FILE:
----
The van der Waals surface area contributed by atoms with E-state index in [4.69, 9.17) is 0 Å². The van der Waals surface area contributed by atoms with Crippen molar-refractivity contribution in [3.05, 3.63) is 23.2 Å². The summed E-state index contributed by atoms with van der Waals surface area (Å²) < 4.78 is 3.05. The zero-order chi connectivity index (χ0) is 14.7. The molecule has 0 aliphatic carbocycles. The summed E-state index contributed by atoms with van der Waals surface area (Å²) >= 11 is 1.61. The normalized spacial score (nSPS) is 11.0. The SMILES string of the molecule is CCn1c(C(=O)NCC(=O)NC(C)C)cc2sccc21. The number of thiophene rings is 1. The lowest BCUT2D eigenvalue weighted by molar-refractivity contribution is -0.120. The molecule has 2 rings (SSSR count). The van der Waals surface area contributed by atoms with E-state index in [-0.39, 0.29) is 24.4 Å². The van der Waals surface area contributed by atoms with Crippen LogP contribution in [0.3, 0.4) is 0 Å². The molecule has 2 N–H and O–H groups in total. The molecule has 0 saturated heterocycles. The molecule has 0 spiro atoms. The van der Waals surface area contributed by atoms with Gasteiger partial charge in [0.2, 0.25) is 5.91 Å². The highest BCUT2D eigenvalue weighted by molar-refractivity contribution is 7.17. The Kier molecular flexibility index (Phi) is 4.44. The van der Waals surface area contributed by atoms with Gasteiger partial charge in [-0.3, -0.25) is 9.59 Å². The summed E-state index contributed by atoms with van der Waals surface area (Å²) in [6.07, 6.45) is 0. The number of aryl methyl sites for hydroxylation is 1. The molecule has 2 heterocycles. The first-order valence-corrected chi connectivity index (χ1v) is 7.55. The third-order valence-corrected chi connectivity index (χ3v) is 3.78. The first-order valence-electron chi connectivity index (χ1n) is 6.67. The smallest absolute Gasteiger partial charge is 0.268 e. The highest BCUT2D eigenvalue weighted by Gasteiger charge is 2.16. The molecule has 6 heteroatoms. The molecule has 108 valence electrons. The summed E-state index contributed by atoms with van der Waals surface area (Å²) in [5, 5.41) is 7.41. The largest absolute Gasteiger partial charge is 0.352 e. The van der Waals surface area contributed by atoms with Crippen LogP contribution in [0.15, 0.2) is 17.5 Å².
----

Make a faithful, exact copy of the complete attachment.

The van der Waals surface area contributed by atoms with E-state index in [4.69, 9.17) is 0 Å². The van der Waals surface area contributed by atoms with Crippen molar-refractivity contribution in [3.05, 3.63) is 23.2 Å². The summed E-state index contributed by atoms with van der Waals surface area (Å²) < 4.78 is 3.05. The zero-order chi connectivity index (χ0) is 14.7. The molecule has 0 aliphatic carbocycles. The summed E-state index contributed by atoms with van der Waals surface area (Å²) >= 11 is 1.61. The normalized spacial score (nSPS) is 11.0. The SMILES string of the molecule is CCn1c(C(=O)NCC(=O)NC(C)C)cc2sccc21. The number of thiophene rings is 1. The lowest BCUT2D eigenvalue weighted by molar-refractivity contribution is -0.120. The molecule has 2 rings (SSSR count). The van der Waals surface area contributed by atoms with E-state index in [-0.39, 0.29) is 24.4 Å². The van der Waals surface area contributed by atoms with Crippen LogP contribution in [0.3, 0.4) is 0 Å². The molecule has 2 N–H and O–H groups in total. The molecule has 0 saturated heterocycles. The molecule has 0 spiro atoms. The van der Waals surface area contributed by atoms with Gasteiger partial charge in [0.2, 0.25) is 5.91 Å². The highest BCUT2D eigenvalue weighted by molar-refractivity contribution is 7.17. The Kier molecular flexibility index (Phi) is 4.44. The van der Waals surface area contributed by atoms with Gasteiger partial charge in [-0.3, -0.25) is 9.59 Å². The summed E-state index contributed by atoms with van der Waals surface area (Å²) in [6.07, 6.45) is 0. The number of aryl methyl sites for hydroxylation is 1. The molecule has 2 heterocycles. The first-order valence-corrected chi connectivity index (χ1v) is 7.55. The third-order valence-corrected chi connectivity index (χ3v) is 3.78. The first-order valence-electron chi connectivity index (χ1n) is 6.67. The smallest absolute Gasteiger partial charge is 0.268 e. The highest BCUT2D eigenvalue weighted by Gasteiger charge is 2.16. The molecule has 6 heteroatoms. The molecule has 108 valence electrons. The summed E-state index contributed by atoms with van der Waals surface area (Å²) in [5, 5.41) is 7.41. The largest absolute Gasteiger partial charge is 0.352 e. The van der Waals surface area contributed by atoms with Crippen LogP contribution in [0.15, 0.2) is 17.5 Å².